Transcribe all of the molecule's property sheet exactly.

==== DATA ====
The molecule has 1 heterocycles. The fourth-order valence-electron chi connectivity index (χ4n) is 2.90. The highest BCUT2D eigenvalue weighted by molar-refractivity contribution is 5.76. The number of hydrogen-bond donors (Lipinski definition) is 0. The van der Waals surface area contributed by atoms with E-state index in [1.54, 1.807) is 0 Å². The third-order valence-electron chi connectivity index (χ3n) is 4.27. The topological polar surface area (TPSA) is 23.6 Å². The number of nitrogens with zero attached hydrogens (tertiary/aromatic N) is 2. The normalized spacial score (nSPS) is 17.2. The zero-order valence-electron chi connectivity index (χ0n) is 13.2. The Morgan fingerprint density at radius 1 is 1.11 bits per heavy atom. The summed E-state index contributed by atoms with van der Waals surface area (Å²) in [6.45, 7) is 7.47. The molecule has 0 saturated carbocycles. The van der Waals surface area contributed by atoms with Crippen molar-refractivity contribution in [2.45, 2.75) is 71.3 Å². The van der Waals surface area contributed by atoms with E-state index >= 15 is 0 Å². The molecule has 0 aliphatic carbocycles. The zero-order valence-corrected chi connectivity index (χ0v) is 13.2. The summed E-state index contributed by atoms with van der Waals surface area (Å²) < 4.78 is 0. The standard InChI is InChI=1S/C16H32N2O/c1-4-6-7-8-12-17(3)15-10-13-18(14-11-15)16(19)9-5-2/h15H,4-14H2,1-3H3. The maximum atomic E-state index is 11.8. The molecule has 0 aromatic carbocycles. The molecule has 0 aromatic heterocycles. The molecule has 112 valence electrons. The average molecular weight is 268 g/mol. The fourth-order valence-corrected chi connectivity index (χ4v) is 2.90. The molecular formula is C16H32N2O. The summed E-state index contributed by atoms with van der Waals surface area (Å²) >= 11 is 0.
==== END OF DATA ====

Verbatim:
The molecule has 1 heterocycles. The fourth-order valence-electron chi connectivity index (χ4n) is 2.90. The highest BCUT2D eigenvalue weighted by molar-refractivity contribution is 5.76. The number of hydrogen-bond donors (Lipinski definition) is 0. The van der Waals surface area contributed by atoms with E-state index in [1.54, 1.807) is 0 Å². The third-order valence-electron chi connectivity index (χ3n) is 4.27. The topological polar surface area (TPSA) is 23.6 Å². The number of nitrogens with zero attached hydrogens (tertiary/aromatic N) is 2. The normalized spacial score (nSPS) is 17.2. The zero-order valence-electron chi connectivity index (χ0n) is 13.2. The Morgan fingerprint density at radius 1 is 1.11 bits per heavy atom. The summed E-state index contributed by atoms with van der Waals surface area (Å²) in [6.45, 7) is 7.47. The molecule has 0 saturated carbocycles. The van der Waals surface area contributed by atoms with Crippen molar-refractivity contribution in [2.45, 2.75) is 71.3 Å². The van der Waals surface area contributed by atoms with E-state index >= 15 is 0 Å². The molecule has 0 aliphatic carbocycles. The zero-order valence-corrected chi connectivity index (χ0v) is 13.2. The summed E-state index contributed by atoms with van der Waals surface area (Å²) < 4.78 is 0. The standard InChI is InChI=1S/C16H32N2O/c1-4-6-7-8-12-17(3)15-10-13-18(14-11-15)16(19)9-5-2/h15H,4-14H2,1-3H3. The maximum atomic E-state index is 11.8. The molecule has 0 aromatic carbocycles. The molecule has 0 aromatic heterocycles. The molecule has 112 valence electrons. The average molecular weight is 268 g/mol. The fourth-order valence-corrected chi connectivity index (χ4v) is 2.90. The molecular formula is C16H32N2O. The summed E-state index contributed by atoms with van der Waals surface area (Å²) >= 11 is 0.